Monterey is a great little city: There are a hundred restaurants and spas and wine tastings and beach horseback ridings at my fingertips, and my only regret is that I’m not rolling in enough cash to try them all before I leave. So when my friend Latoya asked if I’d accompany her to a high tea at Eddison & Melrose (a tiny “food boutique” specializing in teatime fare that Latoya discovered via a Groupon discount), I dusted off my big hat with an equally big smile.
Latoya (a Navy wife most recently from Virginia but originally from Trinidad and Tobago), brought up a good point about the high tea ceremony: As military wives, we’re often dropped with little warning into new cultures. But this constant cultural upheaval makes it easier to find similarities between our backgrounds and our new-grounds, and to enjoy both the diversity and familiarity in our communities.
High tea is not an American tradition; in fact, the proprietor and chef at Eddison & Melrose (Karen Anne Murray) is a transplant from Northern England. But if military wifedom has taught me anything so far, it’s that concentrating on the things you enjoy or relate to in new places or cultures is the easiest way to feel comfortable in them.
And it’s easier tenfold when that culture involves scones.
Scones for president.
Interestingly enough, Latoya grew up with teatime in Trinidad, but their traditional teatime scones were more on the savory side. The scones at Eddison & Melrose were light and sweet, served with fruit jams and cream.
For any little-girl-at-heart who feels at home among pink and pearls and feather boas (guilty as charged), it’s easy to be delighted by the atmosphere in Eddison & Melrose. The space itself is quite small, with only six or so tables, but it is bright, cheerful, and a stark contrast to the strip mall and often-grayish weather that surrounds it.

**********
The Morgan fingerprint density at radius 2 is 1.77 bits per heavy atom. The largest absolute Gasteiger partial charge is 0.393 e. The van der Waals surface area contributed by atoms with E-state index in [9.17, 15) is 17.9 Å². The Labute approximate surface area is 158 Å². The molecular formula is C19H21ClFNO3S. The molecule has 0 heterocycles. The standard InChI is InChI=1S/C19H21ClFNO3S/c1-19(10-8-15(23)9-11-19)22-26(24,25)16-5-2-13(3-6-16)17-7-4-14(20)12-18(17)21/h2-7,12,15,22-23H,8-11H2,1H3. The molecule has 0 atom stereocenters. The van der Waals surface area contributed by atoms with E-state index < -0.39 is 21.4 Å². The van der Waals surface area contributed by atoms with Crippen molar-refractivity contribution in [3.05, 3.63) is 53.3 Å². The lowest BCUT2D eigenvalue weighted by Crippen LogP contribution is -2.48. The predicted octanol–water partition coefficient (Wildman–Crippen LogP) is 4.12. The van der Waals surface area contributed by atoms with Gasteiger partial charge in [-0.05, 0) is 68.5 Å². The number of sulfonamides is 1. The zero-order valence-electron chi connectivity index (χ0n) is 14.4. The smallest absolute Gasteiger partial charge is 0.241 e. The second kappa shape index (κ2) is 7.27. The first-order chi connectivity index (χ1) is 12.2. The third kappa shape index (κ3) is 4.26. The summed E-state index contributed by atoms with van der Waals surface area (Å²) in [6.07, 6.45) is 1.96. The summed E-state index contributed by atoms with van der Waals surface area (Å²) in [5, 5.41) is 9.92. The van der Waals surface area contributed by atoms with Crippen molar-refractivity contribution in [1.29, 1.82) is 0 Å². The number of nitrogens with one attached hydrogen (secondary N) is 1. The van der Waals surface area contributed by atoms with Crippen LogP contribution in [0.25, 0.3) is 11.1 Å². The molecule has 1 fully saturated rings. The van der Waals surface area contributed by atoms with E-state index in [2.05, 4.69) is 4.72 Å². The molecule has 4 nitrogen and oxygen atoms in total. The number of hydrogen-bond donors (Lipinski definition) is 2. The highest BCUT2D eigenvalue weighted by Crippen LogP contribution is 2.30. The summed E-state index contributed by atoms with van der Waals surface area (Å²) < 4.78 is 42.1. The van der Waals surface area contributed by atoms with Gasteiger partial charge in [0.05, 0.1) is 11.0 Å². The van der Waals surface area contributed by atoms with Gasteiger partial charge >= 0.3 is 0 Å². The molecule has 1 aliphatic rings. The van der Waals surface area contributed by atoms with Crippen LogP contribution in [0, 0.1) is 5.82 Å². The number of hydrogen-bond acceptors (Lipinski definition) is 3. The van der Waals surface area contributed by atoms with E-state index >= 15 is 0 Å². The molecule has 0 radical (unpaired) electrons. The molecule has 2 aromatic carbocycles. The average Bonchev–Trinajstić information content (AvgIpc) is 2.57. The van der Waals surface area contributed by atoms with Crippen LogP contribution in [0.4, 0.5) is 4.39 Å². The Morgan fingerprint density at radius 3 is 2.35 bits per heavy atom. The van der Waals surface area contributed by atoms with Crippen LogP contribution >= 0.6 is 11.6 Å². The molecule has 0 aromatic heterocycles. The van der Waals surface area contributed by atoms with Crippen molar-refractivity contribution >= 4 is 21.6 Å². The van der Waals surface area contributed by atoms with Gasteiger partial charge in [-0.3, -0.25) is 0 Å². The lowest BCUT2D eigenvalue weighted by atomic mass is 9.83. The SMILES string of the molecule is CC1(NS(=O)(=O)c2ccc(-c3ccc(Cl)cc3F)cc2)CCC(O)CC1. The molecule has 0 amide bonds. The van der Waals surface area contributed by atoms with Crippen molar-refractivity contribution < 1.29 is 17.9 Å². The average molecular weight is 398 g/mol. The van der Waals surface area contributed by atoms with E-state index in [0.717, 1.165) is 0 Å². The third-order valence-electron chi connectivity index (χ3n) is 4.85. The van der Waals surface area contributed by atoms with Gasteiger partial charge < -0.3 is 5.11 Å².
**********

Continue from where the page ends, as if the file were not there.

The tea itself was a definite highlight. We were each brought out our own pot, and given plenty of time (with promises of fresh hot water when needed) to indulge. Military life is so often go, go, go, GO, then go backwards, then tumble three feet sideways and start going again. It’s exhausting, and the anxiety that comes with it only heightens the tired, sluggish feeling.
High tea, however, is a slow, relaxed process: tea, then soup, then sandwiches, then a little something sweet. Latoya and I had plenty of time to enjoy our afternoon without feeling rushed or anxious. Which was decadent and luxurious, and I’d like to replace my usual lunch (a Cliff bar while running errands) with a high tea more often.
The other highlight was being in a place where it’s socially acceptable to wear a big hat.
$10 to anybody who can find a hat box big enough for these beauties to survive the average military wife’s number of PCSes. (And by $10 I mean no dollars. Sorry. I’ll need that for that hat box.)
Another reason it was easy for me to assimilate into high tea culture: I’m a big fan of little sandwiches. Especially when they’re topped with fresh smoked salmon. The presentation was another high point of the high tea–I’m a sucker for floral plate patterns and adorable serving accouterments. Both Latoya and I left Eddison & Melrose with a strong urge to shop for tea sets.
This might sound funny, but the best-tasting part of the day was the frosting on that teeny tiny cupcake. Either it was made with crack cocaine, or chef Karen Anne has learned to bake with magic.
$10 for anybody who got that “Simply Irresistible” reference. And by $10 I again mean no dollars, but we can set up a Sarah Michelle Gellar movie night.
As a relative introvert, having friends like Latoya is a godsend; I tend to hole myself up at home and sink into a lull of laziness that makes it easy to forget how wonderful Monterey is. I’ve stumbled upon an outgoing group of friends here who (though some of them have already moved on to new posts) have been a support system I never expected to find.
What hidden gems have you found in your town thanks to the suggestion of a friend?